There's an odd kind of doublethink present among many champions of evolutionary theory. While invoking evolution to explain even those aspects of the history of life on Earth where doing so involves what can only be called a “leap of faith”, they dismiss the self-evident consequences of natural selection on populations of their own species. Certainly, all humans constitute a single species: we can interbreed, and that's the definition. But all dogs and wolves can interbreed, yet nobody would say that there is no difference between a Great Dane and a Dachshund. Largely isolated human populations have been subjected to unique selective pressures from their environment, diet, diseases, conflict, culture, and competition, and it's nonsense to argue that these challenges did not drive selection of adaptive alleles among the population.

This book is a welcome shot across the bow of the “we're all the same” anthropological dogma, and provides a guide to the discoveries to be made as comparative genetics lays a firm scientific foundation for anthropology.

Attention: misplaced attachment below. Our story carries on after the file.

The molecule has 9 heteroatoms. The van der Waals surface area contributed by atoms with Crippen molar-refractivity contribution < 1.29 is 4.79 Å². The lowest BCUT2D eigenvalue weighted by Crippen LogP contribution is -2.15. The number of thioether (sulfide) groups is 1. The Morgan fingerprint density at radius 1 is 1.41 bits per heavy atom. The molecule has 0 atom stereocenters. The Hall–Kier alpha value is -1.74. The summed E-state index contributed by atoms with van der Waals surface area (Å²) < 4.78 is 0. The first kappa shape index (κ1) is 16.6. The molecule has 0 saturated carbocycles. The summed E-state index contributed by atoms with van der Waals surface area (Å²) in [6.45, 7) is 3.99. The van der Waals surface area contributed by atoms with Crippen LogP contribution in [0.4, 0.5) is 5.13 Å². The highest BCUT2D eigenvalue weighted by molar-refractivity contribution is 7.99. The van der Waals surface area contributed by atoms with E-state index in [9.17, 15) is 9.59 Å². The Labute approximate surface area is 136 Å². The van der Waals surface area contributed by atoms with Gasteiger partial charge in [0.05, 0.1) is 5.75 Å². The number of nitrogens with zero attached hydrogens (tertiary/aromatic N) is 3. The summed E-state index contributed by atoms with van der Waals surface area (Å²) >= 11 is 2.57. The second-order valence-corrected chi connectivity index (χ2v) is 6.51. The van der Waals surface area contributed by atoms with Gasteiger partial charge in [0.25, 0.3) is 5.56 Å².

Grant, Rob. Fat. London: Gollancz, 2006. ISBN 978-0-575-07820-8.
Every now and then, you have a really bad day. If you're lucky, you actually experience such days less frequently than you have nightmares about them (mine almost always involve trade shows, which demonstrates how traumatic that particular form of torture can be). The only remedy is to pick up the work of a master who shows you that whatever's happened to you is nothing compared to how bad a day really can be—this is such a yarn. This farce is in the fine tradition of Evelyn Waugh and Tom Sharpe, and is set in a future in which the British nanny state finally decides to do something about the “epidemic of obesity” which is bankrupting the National Health Service by establishing Well Farms, modelled upon that earlier British innovation, the concentration camp.

The story involves several characters, all of whom experience their own really bad days and come to interact in unexpected ways (you really begin to wonder how the author is going to pull it all together as the pages dwindle, but he does, and satisfyingly). And yet, as is usually the case in the genre, everything ends well for everybody.